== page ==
effects. The EPA is focused not only on reducing VOCs from that process, but also reducing methane emissions, a greenhouse gas.

Regulations are based on input from the public, industry, environmental organizations, public health organizations, and state regulators. Mr. Perciasepe stated that these newer regulations are good examples of how natural gas resources can be developed while protecting public health and natural resources. The additional costs resulting from these regulations will be offset by the increase in natural gas captured; according to Mr. Perciasepe, an estimated $19 million will be saved annually by implementation of these regulations.

Mr. Perciasepe emphasized that safe water is a priority area of concern, including drinking water sources, the amount of water being used in the hydraulic fracturing process, and underground chemical injection control. The EPA has begun a study of the impact of hydraulic fracturing on drinking water resources, both groundwater and surface water. Mr. Perciasepe feels that when it is completed, the study will help move forward some of the scientific uncertainties related to water and hydraulic fracturing. Further, it will equip both the EPA and policy makers with evidence to inform decision making.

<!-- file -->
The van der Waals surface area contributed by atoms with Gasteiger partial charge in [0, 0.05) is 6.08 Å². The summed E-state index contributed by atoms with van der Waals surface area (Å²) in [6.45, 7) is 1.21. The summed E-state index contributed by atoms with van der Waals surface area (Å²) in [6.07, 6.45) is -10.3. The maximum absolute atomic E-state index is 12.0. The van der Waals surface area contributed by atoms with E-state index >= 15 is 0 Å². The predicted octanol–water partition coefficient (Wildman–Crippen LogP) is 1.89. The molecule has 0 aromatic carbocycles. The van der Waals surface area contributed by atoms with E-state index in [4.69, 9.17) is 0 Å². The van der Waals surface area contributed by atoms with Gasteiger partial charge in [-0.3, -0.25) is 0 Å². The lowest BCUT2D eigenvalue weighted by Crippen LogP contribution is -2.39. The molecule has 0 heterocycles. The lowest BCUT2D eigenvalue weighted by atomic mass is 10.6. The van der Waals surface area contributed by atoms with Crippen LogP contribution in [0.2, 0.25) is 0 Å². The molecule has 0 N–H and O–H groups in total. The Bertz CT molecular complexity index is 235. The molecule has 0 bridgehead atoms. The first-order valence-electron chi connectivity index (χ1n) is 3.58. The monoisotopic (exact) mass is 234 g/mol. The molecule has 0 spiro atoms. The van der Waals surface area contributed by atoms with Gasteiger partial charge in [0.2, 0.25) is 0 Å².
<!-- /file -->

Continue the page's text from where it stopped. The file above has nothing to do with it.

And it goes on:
Mr. Perciasepe noted that the water used in hydraulic fracturing is recycled and reused, but eventually, the water will be disposed in a sewage treatment plant. Current EPA regulations do not allow for hydraulic fracturing fluids to be discharged into surface waters. The EPA is in the process of developing guidelines to regulate what quality level must be achieved before the water can be discharged into other treatment systems. Minimal disruption is the intent, according to Mr. Perciasepe.

The EPA is completing guidelines for underground injection control permitting groups in regional offices as well as some of the state agencies that have primacy for the underground injection control program on what practices should be used if any diesel fuel is used in the fracturing fluids. To the extent that these components of a fracturing fluid are not exempted under federal law, Mr. Perciasepe stressed that the EPA wants to ensure that there are proper guidelines in place if and when they use.

One common misconception he mentioned is that the EPA is standing in the way of natural gas and oil and natural resource development. Mr. Perciasepe noted that since 2008, natural gas and oil production in the United States has actually increased. Further, crude oil production in 2010 was higher than it was in any year in the previous decade. Production is occurring, but the EPA is committed to minimizing environmental and public health impacts.

Mr. Perciasepe reiterated that environmental and public health protection has a solid history to guide the approaches for the future. Forty years ago, air pollution in most cities in the United States was visible; water was visibly polluted, and other environmental hazards were clear. He noted that considerable progress has been made, but the



The National Academies | 500 Fifth St. N.W. | Washington, D.C. 20001
Copyright © National Academy of Sciences. All rights reserved.
Terms of Use and Privacy Statement